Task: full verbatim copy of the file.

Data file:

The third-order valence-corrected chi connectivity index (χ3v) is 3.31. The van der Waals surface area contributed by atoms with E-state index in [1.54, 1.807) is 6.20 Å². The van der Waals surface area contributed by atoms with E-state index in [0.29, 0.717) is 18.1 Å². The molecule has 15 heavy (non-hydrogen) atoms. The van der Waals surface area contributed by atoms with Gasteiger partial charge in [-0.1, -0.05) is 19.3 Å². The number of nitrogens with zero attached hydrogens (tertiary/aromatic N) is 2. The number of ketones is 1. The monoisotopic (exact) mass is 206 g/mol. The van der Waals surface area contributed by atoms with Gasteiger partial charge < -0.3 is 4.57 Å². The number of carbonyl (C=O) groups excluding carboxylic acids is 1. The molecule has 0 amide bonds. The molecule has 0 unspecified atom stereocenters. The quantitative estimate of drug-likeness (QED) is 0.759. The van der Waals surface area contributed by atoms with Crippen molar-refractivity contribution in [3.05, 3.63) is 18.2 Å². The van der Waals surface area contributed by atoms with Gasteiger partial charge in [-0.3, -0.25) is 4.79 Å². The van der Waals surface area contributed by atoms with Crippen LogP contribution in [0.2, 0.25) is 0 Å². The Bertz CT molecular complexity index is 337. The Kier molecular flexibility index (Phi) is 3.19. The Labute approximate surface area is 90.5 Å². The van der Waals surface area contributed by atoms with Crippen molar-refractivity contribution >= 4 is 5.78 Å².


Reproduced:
The third-order valence-corrected chi connectivity index (χ3v) is 3.31. The van der Waals surface area contributed by atoms with E-state index in [1.54, 1.807) is 6.20 Å². The van der Waals surface area contributed by atoms with E-state index in [0.29, 0.717) is 18.1 Å². The molecule has 15 heavy (non-hydrogen) atoms. The van der Waals surface area contributed by atoms with Gasteiger partial charge in [-0.1, -0.05) is 19.3 Å². The number of nitrogens with zero attached hydrogens (tertiary/aromatic N) is 2. The number of ketones is 1. The monoisotopic (exact) mass is 206 g/mol. The van der Waals surface area contributed by atoms with Gasteiger partial charge < -0.3 is 4.57 Å². The number of carbonyl (C=O) groups excluding carboxylic acids is 1. The molecule has 0 amide bonds. The molecule has 0 unspecified atom stereocenters. The quantitative estimate of drug-likeness (QED) is 0.759. The van der Waals surface area contributed by atoms with Crippen molar-refractivity contribution in [3.05, 3.63) is 18.2 Å². The van der Waals surface area contributed by atoms with Gasteiger partial charge in [-0.3, -0.25) is 4.79 Å². The van der Waals surface area contributed by atoms with Crippen LogP contribution in [0.2, 0.25) is 0 Å². The Bertz CT molecular complexity index is 337. The Kier molecular flexibility index (Phi) is 3.19. The Labute approximate surface area is 90.5 Å². The van der Waals surface area contributed by atoms with Crippen molar-refractivity contribution >= 4 is 5.78 Å².